Before designing the new lock, Cato had scouted around and found online videos of thieves riding off with bicycles—mere seconds after taking an angle grinder to the bike locks. “So that, of course, reignited our flame,” said Schaufeld. “[We] said, ‘Yeah, wouldn’t it be cool if we could do something that no one’s ever done before?’”

Cato said he came to realize that much of the industry was focusing on the more traditional tools being used to cut bike locks, not on angle grinders, which are more efficient at cutting hard materials like steel. “A lot of lock companies were ignoring this problem because they really had no answer for it,” he said.

“One thing I knew from various experiences with welding and machining is that these angle grinders were not very good at cutting soft material,” he said, “and in fact, you could actually damage the tools that way, and the manufacturers would tell you not to do that.”

Altor Locks started to explore how to combine soft and hard materials to develop its new lock, along with a geometric design to increase the difficulty of accessing the lock’s steel shackle.

Product testers, using the most popular angle grinders on the market, ground through multiple batteries and blade discs and took well over an hour to get most of the way through the new lock, according to a product press release. By comparison, the release said, the strongest locks on today’s market can be cut in less than a minute. A test editor at Bicycling took the formidable challenge, posting an online video that showed his struggle to break the new lock.

If a bike secured with an Altor SAF Lock is next to another secured with a typical lock or heavy chain, Schaufeld said, “What are the thieves going to go for? They’re going to go for the lock that can be cut easily. It’s a crime of opportunity.”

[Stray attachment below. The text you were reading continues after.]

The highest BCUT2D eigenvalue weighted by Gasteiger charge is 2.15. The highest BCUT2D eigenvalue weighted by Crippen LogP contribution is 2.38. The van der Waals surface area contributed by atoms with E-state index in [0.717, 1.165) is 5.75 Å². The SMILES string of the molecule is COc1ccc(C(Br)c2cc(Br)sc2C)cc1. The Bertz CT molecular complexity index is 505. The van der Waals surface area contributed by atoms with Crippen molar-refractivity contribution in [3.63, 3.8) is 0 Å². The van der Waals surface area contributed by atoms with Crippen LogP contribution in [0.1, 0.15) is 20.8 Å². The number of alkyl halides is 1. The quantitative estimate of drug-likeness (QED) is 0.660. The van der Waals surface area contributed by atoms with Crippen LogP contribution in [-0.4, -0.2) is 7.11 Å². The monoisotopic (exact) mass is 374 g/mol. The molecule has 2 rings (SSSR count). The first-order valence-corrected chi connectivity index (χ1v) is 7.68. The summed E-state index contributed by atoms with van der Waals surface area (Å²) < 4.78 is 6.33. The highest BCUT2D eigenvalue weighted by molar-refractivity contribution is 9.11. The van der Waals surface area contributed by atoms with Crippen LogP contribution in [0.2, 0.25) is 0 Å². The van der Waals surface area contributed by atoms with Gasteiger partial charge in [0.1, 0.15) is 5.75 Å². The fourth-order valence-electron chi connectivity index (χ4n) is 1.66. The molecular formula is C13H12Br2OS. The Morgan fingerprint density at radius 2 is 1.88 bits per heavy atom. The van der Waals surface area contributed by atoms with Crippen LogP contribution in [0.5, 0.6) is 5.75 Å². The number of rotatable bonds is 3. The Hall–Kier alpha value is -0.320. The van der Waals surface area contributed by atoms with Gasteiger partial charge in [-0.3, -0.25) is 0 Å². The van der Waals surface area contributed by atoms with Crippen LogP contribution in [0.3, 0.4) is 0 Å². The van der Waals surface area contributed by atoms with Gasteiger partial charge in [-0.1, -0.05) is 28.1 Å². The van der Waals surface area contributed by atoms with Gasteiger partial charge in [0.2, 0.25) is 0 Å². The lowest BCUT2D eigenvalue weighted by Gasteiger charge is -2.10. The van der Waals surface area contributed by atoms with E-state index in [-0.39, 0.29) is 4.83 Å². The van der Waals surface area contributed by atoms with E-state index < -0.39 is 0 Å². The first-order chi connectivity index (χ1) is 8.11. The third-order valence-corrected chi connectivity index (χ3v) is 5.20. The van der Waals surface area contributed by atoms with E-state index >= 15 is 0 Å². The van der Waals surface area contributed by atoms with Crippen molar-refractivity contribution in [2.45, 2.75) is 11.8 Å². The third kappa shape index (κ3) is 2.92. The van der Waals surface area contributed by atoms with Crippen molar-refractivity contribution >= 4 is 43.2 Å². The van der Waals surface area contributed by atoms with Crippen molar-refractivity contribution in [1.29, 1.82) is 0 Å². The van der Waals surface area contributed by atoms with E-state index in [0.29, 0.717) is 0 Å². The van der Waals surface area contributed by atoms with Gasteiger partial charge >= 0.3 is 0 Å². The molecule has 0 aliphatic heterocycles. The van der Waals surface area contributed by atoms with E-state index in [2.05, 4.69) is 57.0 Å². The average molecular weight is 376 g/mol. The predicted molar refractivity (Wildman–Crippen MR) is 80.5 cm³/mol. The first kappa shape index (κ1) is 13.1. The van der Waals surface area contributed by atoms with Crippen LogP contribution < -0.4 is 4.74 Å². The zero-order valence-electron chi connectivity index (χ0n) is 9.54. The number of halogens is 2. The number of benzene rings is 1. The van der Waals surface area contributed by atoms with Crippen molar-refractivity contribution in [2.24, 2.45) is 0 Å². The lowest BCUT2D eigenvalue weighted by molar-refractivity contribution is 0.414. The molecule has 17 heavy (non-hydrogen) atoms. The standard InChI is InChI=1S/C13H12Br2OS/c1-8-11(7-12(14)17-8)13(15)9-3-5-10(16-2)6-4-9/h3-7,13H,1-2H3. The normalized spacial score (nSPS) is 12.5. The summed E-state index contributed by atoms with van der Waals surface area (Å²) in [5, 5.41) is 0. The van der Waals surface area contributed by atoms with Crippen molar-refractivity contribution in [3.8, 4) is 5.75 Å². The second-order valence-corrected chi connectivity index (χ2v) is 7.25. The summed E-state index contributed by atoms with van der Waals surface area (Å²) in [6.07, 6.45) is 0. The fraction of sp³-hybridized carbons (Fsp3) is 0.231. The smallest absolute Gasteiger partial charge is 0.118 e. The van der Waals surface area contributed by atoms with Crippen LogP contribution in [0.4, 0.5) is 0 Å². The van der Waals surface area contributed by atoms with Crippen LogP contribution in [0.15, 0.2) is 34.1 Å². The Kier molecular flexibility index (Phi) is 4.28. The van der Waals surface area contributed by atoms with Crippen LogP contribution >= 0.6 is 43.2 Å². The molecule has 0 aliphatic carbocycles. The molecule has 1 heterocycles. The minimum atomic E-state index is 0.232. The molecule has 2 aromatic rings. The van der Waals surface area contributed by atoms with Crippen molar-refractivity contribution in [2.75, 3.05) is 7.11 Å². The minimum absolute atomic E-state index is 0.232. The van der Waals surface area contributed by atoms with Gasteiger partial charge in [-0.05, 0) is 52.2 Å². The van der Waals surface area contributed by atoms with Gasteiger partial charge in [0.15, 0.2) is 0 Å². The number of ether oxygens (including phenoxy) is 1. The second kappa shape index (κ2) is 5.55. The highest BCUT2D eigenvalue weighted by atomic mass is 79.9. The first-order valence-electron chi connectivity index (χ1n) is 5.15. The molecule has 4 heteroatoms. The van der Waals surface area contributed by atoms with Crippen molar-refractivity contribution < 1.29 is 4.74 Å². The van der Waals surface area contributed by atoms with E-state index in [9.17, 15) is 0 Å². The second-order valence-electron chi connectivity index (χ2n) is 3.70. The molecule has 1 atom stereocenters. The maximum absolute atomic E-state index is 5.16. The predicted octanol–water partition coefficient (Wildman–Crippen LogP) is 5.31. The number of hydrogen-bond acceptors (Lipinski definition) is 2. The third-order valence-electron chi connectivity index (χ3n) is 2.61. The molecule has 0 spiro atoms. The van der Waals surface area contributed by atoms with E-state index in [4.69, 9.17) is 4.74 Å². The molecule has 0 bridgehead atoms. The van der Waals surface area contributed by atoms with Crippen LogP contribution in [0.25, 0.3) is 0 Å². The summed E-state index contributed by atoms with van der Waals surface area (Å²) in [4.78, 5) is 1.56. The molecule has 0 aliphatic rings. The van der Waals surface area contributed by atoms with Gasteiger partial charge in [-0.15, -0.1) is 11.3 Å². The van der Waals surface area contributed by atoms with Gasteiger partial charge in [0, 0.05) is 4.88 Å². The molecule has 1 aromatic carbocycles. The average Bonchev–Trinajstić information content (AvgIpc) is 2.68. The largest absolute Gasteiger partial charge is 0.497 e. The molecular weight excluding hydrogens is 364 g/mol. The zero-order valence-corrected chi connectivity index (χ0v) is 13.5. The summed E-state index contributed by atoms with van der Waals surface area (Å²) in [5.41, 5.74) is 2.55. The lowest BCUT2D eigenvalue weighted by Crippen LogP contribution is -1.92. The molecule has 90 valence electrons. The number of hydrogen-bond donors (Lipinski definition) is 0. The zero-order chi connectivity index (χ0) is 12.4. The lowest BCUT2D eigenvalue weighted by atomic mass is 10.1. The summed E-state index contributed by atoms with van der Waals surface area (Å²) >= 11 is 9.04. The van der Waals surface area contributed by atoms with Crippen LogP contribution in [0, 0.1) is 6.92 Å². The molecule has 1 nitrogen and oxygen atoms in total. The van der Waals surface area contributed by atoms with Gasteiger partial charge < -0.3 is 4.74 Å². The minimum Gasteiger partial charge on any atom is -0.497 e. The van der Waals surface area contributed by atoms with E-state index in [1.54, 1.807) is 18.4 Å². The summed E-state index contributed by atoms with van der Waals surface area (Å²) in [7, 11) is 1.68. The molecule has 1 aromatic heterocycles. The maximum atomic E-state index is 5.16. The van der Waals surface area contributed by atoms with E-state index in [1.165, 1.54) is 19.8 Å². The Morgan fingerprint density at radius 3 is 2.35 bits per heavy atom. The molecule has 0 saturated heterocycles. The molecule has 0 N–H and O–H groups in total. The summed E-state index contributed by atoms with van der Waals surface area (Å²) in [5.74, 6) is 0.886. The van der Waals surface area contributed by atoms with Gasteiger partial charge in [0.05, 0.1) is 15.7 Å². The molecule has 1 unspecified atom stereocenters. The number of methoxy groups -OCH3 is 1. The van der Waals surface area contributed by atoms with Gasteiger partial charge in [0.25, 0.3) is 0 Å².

As Altor Locks increases its product offerings, Schaufeld credited Lehigh’s IPD (Technical Entrepreneurship) program with helping to facilitate what she wanted to do. The program engages students from differing majors, she said, and gives them hands-on and practical experiences. Also for entrepreneurs, she said, participation in the program can help shorten the often years-long process for inventing products and creating prototypes.

“It really creates more innovative thinking around how a product can be made,” she said.

Schaufeld also praised Cato, the company’s chief operating officer, for his ingenuity.

“There’s very few people in the world who get to design a product, get it sourced and manufactured and sell it, and also are able to innovate,” she said. “It’s just a really, really cool set of skills.”

Story by

Mary Ellen Alu


Related Stories

Scott Willoughby

For Scott Willoughby, it's 'Mission: Possible' for the James Webb Space Telescope

Scott Willoughby ’89 helped lead development of the most powerful and complex space telescope ever launched.

.node--type-news-story .field--name-field-image-gallery-items.slick-dotted.slick-slider .slick-dots { top: 78%; bottom: 0; } @media only screen and (min-width: 577px) and (max-width: 768px) { .node--type-news-story .field--name-field-image-gallery-items.slick-dotted.slick-slider .slick-dots { top: 65%; } } @media only screen and (max-width: 576px) { .node--type-news-story .field--name-field-image-gallery-items.slick-dotted.slick-slider .slick-dots { top: 55%; } }
Linderman in spring

How Are We Re-Emerging?

The university is maintaining connections with alumni through virtual programming and in-person gatherings.

Tiny House

Tiny House, Big Adventure

Lehigh alumni Katherine and Mike Hodsdon are traveling the country in a tiny house on wheels.